An infestation of mites causes the skin condition known as mange. Mites are tiny parasites closely related to ticks that burrow into the skin and cause intense itching (the dog’s response of scratching, licking, and biting results in hair loss) and, many times, owners may notice a rash on the dog’s belly, inner thighs, and groin. There are two types of mites that can cause mange, therefore there are two types of mange.
Sarcoptic mange is caused by a type of mite that is highly contagious to other animals and to humans, where the condition is known as scabies.
Demodex mites cause demodectic mange. The demodex mite—which is specific to its host: dogs, cats, humans, and is not contagious—lives in small numbers on the skin of healthy dogs without causing a problem. The mites cause mange when their population explodes because a dog’s immune system is functioning below a healthy capacity. Dogs with demodectic mange have an underlying condition that is compromising their immune systems.
Pyoderma, a Greek word that translates to pus in the skin, is a common condition caused by a bacterial infection. You may notice pimples on your dog’s skin, dry, crusty, scaly skin, and hair loss. You may also see a rash on your dog’s belly. In many cases this infection is secondary to a condition such as allergies or parasites like fleas. In otherwise healthy animals, Pyoderma is resolved with antibiotics.
Folliculitis is a term that translates to inflammation of hair follicles, usually caused by a bacterial infection. When your dog has folliculitis, you may see swelling, redness, and pimples on the skin, itching, hair loss. Many times, the bacterial infection that results in folliculitis actually stems from a systemic problem such as atopic dermatitis (allergies) or an endocrine disorder. Treatment can include topical (applied to the skin) and systemic (oral or injected) antibiotics as well as treatment of the underlying condition that is contributing to the infection.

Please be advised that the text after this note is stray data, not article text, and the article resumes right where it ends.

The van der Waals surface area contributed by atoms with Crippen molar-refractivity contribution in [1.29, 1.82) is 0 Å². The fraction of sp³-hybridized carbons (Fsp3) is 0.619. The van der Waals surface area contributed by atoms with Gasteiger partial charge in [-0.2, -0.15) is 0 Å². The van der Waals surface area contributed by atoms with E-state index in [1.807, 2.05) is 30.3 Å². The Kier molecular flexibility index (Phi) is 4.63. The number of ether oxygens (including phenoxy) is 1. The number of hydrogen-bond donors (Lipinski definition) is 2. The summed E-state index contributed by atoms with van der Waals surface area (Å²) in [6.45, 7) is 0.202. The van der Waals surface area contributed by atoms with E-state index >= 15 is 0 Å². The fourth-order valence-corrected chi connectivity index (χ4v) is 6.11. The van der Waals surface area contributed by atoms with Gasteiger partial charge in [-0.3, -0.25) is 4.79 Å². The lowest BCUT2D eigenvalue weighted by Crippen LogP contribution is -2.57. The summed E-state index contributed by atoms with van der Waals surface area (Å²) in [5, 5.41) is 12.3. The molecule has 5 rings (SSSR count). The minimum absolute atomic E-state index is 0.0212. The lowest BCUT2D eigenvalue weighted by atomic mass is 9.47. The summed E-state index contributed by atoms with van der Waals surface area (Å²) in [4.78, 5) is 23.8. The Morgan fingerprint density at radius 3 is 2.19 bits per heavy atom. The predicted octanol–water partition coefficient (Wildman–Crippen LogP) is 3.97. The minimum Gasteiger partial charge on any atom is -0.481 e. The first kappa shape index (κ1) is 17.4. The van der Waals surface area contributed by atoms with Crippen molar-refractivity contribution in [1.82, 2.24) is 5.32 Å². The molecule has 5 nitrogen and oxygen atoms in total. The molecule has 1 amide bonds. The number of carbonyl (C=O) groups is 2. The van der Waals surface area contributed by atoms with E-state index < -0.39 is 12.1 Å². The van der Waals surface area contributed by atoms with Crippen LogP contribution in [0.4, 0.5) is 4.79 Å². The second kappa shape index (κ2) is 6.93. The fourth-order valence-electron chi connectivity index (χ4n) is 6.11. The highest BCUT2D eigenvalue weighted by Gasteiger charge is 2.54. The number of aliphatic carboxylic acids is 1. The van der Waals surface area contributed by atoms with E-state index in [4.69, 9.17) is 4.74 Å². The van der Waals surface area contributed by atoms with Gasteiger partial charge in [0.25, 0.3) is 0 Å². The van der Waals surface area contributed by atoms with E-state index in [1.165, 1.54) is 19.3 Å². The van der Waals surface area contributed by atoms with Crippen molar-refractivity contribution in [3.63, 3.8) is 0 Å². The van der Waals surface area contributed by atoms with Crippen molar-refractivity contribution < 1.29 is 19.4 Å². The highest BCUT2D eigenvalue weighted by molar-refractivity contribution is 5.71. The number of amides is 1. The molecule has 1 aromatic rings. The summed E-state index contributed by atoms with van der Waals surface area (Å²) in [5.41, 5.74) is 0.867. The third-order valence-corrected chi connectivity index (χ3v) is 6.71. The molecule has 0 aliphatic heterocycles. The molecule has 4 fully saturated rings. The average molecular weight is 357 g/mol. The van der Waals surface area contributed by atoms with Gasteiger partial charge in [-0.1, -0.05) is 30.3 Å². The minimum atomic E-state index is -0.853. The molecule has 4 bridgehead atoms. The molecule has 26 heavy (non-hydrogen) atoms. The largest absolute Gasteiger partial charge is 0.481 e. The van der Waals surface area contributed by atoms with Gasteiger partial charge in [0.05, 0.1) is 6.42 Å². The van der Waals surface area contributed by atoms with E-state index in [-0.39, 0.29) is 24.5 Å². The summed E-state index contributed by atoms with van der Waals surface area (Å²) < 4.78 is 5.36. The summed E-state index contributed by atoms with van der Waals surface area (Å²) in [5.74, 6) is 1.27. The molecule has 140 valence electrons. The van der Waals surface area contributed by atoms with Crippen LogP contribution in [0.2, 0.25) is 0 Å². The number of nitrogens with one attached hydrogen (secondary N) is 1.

In humans, this condition is commonly known as dandruff or cradle cap. In dogs, the oily, flaky skin known as seborrhea or seborrheic dermatitis, is a common skin disorder caused by overactive sebaceous glands in the skin, usually on the dog’s back. You may notice flaking (dandruff) on the dog’s fur and bedding. You may also notice a pungent doggy smell caused by the excess sebum. This condition, too, is often linked to underlying medical problems, and treatment involves identifying and treating the root issue. Managing seborrhea can include changes to the diet or the introduction of supplements, special shampoos and sprays, or steroids.
In many cases, skin conditions in dogs are symptoms or secondary infections of a serious systemic issue—"atopic dermatitis [systemic allergies], endocrine disorders, and autoimmune disorders can all lead to chronic skin disease,” Conover says. “Chronic ear infections and chronic itching and skin irritation are two of the red flags that a dog may have an underlying issue.”
For this reason, it is imperative you contact your veterinarian when you notice your dog has irritated, itchy skin. While your dog may just need a round of antibiotics, it is possible he may be battling a much more serious disease, some of which are incurable. “In that case, we focus on symptom management and quality of life for both the dog and the owner. In recent years, new treatment options have been developed to help us better manage these cases.”